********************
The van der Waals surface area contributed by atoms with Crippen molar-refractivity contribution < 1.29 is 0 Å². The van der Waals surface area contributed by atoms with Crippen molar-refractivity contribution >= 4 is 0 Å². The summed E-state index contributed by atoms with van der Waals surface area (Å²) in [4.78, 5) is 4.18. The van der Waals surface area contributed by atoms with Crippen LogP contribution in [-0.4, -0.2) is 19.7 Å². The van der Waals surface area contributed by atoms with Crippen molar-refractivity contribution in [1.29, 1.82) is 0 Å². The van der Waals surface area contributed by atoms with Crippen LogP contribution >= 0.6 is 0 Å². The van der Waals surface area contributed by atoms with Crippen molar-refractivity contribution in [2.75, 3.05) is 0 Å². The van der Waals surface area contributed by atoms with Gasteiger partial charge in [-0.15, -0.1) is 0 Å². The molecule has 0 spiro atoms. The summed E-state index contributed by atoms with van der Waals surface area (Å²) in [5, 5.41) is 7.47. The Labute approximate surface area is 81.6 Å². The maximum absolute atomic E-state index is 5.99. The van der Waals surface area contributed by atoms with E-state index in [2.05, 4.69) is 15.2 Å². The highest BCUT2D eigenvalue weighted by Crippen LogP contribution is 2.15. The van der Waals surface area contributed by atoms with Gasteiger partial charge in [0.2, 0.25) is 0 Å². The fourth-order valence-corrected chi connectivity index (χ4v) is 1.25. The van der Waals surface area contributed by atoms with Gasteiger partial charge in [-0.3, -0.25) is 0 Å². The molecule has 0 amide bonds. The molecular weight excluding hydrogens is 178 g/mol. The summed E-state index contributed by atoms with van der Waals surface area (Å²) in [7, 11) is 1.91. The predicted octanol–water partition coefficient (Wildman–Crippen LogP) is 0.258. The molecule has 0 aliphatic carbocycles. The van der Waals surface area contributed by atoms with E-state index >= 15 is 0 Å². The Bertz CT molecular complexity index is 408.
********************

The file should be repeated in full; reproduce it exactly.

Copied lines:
The van der Waals surface area contributed by atoms with Crippen molar-refractivity contribution < 1.29 is 0 Å². The van der Waals surface area contributed by atoms with Crippen molar-refractivity contribution >= 4 is 0 Å². The summed E-state index contributed by atoms with van der Waals surface area (Å²) in [4.78, 5) is 4.18. The van der Waals surface area contributed by atoms with Crippen LogP contribution in [-0.4, -0.2) is 19.7 Å². The van der Waals surface area contributed by atoms with Crippen molar-refractivity contribution in [1.29, 1.82) is 0 Å². The van der Waals surface area contributed by atoms with Crippen LogP contribution >= 0.6 is 0 Å². The van der Waals surface area contributed by atoms with Crippen molar-refractivity contribution in [2.75, 3.05) is 0 Å². The van der Waals surface area contributed by atoms with Gasteiger partial charge in [-0.15, -0.1) is 0 Å². The molecule has 0 spiro atoms. The summed E-state index contributed by atoms with van der Waals surface area (Å²) in [5, 5.41) is 7.47. The Labute approximate surface area is 81.6 Å². The maximum absolute atomic E-state index is 5.99. The van der Waals surface area contributed by atoms with E-state index in [2.05, 4.69) is 15.2 Å². The highest BCUT2D eigenvalue weighted by Crippen LogP contribution is 2.15. The van der Waals surface area contributed by atoms with Gasteiger partial charge in [0.2, 0.25) is 0 Å². The fourth-order valence-corrected chi connectivity index (χ4v) is 1.25. The van der Waals surface area contributed by atoms with Gasteiger partial charge in [-0.3, -0.25) is 0 Å². The molecule has 0 amide bonds. The molecular weight excluding hydrogens is 178 g/mol. The summed E-state index contributed by atoms with van der Waals surface area (Å²) in [7, 11) is 1.91. The predicted octanol–water partition coefficient (Wildman–Crippen LogP) is 0.258. The molecule has 0 aliphatic carbocycles. The van der Waals surface area contributed by atoms with E-state index >= 15 is 0 Å². The Bertz CT molecular complexity index is 408.